In California real estate, buyers and sellers will be parties to 2 agreements (contracts). The first will be the ‘hiring’ contract they enter with their agent (Buyer Rep or Listing Agreement). The second will be the agreement between the Sellers and Buyers (‘offer’ turned ‘contract’).
Both contain terms and conditions of a product or service being traded between the parties. Promises made by each party become duties for ‘fair and ethical dealings’ and ‘good-faith efforts’. These are meaningful limits for humans. We err. But we should never be unfair or have bad faith toward anyone. After all, the risk of exposure can long survive any real estate transaction.
The California Association of REALTORs (CAR) has a particular monopoly on what constitutes a valid ‘pre-printed’ agreement in California. The National Association of REALTORs (NAR) owns the ‘REALTOR’ brand. NAR also owns the Business Code of Ethics as it applies to REALTORs. So minding CAR and NAR (and SAR) rules is a required pillar for REALTORs. (A licensed agent is not necessarily a REALTOR.)
Because CAR owns the documents, they are driven to update them based on court decisions or conventions. Some changes are proposed then removed before being implemented. Some changes are made regardless of the benefits to consumers. When judges make decisions based on poor jurisprudence, that decision can render a document change that helps nobody but that judge’s ego.
Sellers and buyers are parties to the valid and enforceable purchase agreement. On the first day of acceptance, the purchase contract becomes executable. The buyer made promises about the time it will take and how much rigor their lender will impose on the purchase (appraisal and loan, if any). The seller made promises about giving that buyer exclusivity, any extras and a price. That ‘purchase agreement’ becomes the executable “Dance” between the buyer and seller.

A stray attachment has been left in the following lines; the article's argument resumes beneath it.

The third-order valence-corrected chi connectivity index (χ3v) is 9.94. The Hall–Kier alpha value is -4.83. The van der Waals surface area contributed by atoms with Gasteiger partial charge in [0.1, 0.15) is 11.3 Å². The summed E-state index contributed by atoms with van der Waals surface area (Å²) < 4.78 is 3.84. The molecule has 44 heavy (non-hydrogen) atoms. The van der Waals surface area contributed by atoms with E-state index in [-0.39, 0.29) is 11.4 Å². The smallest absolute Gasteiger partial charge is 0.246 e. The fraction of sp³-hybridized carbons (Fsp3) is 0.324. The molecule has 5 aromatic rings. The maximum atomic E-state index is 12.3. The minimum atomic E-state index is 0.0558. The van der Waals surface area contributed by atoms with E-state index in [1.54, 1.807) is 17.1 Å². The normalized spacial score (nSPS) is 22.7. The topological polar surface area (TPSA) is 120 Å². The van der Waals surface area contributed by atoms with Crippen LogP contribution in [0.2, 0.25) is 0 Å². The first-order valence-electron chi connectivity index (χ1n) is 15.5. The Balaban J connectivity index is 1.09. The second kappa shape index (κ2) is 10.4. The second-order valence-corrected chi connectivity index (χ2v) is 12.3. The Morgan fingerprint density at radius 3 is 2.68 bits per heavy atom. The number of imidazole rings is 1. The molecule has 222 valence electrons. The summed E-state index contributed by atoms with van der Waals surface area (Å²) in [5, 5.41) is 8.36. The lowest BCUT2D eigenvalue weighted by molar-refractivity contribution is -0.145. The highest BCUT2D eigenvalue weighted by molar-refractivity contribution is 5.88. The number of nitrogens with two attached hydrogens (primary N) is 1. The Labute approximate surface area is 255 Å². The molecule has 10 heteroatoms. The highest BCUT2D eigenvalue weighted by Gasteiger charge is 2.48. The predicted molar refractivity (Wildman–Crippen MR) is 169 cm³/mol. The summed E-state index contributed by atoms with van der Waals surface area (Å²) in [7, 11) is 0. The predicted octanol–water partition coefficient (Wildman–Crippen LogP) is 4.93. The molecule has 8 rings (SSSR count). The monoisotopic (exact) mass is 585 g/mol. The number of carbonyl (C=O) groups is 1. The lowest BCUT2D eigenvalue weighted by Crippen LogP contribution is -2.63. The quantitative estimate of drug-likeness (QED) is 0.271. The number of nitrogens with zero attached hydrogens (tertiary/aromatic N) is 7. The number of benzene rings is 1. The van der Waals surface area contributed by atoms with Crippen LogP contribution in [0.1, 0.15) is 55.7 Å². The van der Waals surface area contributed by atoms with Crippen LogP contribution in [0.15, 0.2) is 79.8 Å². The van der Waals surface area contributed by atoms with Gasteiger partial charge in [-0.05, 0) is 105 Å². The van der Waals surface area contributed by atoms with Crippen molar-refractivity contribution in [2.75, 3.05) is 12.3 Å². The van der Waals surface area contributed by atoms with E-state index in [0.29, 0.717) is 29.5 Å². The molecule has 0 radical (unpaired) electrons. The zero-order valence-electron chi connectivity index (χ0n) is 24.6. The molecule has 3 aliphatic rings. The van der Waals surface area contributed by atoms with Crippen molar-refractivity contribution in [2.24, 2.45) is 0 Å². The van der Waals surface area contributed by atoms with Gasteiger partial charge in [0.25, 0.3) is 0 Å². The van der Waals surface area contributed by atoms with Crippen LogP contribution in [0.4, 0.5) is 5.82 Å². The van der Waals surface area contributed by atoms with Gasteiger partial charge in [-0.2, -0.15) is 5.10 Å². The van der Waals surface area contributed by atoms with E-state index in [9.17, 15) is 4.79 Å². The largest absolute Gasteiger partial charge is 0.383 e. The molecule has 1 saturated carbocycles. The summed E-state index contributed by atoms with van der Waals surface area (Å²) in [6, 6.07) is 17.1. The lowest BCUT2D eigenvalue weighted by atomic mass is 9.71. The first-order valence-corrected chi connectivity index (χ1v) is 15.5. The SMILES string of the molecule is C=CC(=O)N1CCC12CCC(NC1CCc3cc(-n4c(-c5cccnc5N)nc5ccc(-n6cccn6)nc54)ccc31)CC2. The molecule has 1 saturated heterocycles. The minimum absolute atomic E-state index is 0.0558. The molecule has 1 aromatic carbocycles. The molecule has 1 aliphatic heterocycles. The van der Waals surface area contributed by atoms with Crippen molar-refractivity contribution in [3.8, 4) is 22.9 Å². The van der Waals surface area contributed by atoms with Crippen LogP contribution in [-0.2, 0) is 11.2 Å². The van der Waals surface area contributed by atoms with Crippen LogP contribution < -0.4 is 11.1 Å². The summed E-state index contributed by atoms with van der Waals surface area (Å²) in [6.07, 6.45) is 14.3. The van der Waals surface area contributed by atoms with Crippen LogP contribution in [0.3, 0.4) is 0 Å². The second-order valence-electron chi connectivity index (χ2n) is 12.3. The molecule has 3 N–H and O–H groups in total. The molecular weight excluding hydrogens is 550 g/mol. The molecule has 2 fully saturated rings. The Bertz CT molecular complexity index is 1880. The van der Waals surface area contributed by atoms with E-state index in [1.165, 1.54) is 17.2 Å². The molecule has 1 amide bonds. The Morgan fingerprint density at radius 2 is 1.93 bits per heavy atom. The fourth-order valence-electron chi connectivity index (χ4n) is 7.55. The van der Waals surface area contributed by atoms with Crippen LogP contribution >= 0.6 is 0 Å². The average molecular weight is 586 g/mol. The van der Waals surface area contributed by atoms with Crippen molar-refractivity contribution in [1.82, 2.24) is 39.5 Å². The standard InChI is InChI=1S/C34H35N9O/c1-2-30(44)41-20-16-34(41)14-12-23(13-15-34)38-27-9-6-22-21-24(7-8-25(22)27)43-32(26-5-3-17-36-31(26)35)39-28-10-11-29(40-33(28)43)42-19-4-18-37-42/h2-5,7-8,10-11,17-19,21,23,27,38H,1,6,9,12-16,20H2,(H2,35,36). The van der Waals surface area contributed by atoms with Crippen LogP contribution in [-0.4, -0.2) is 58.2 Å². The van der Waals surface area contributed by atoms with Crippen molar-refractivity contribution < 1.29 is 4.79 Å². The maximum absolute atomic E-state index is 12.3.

A critical component in advising a seller is the evaluation of a buyer, their lender, and their statements of worthiness. This analysis is more critical if multiple offers are compared. The seller relies on the buyer’s promises. The seller’s agent must do their homework.
But the upcoming changes to the 12/2021 California Residential Purchase Agreement (RPA) constitute (in my opinion) a monumental shift in how a buyer is held to their promises in the agreement. Not only does the new RPA provide SIX additional pages, it really puts a veil over a buyer’s true intent. And seller’s can’t argue. The rationale I’m told is “what does it matter if the buyer closes in the same time at the same price?”.
Ah! But that moves ALL leverage to the buyer and puts sellers at their whim. For example, if the seller got multiple offers and accepted the ‘all-cash, 15-day’ offer, relaying the news to the other offerees, AND THEN the winning buyer, intended or not, can change to a 100% loan. Yes, they must close in 15 days at the agreed price. But, as agents know, it’s easier to get sellers to agree to an extension than a cancellation.
After a lengthy discussion with a lawyer at CAR, I was told that this change would not be removed. That means it can only be countered out until a dispute causes another judge to make another decision.
The sale of residential real estate is a protected market in California. Lawyers get paid by Brokers who own multiple listing services. The supply-chain of lawyers is protected. But almost anyone can pass the real estate exam.
Code of Ethics issue: It appears that the 12/21 RPA will erode our ability to keep the public from being damaged. That is, if a buyer can lie about their initial funding “promises” by subsequently changing their promises WITH NO agreement, then my and my clients’ reliance on that promise does damage to all involved.
Do not hire an agent who doesn’t understand how to protect you.
The letter of the new contract (12/2021) means Sellers must know buyers can say anything to win and then may perform something else.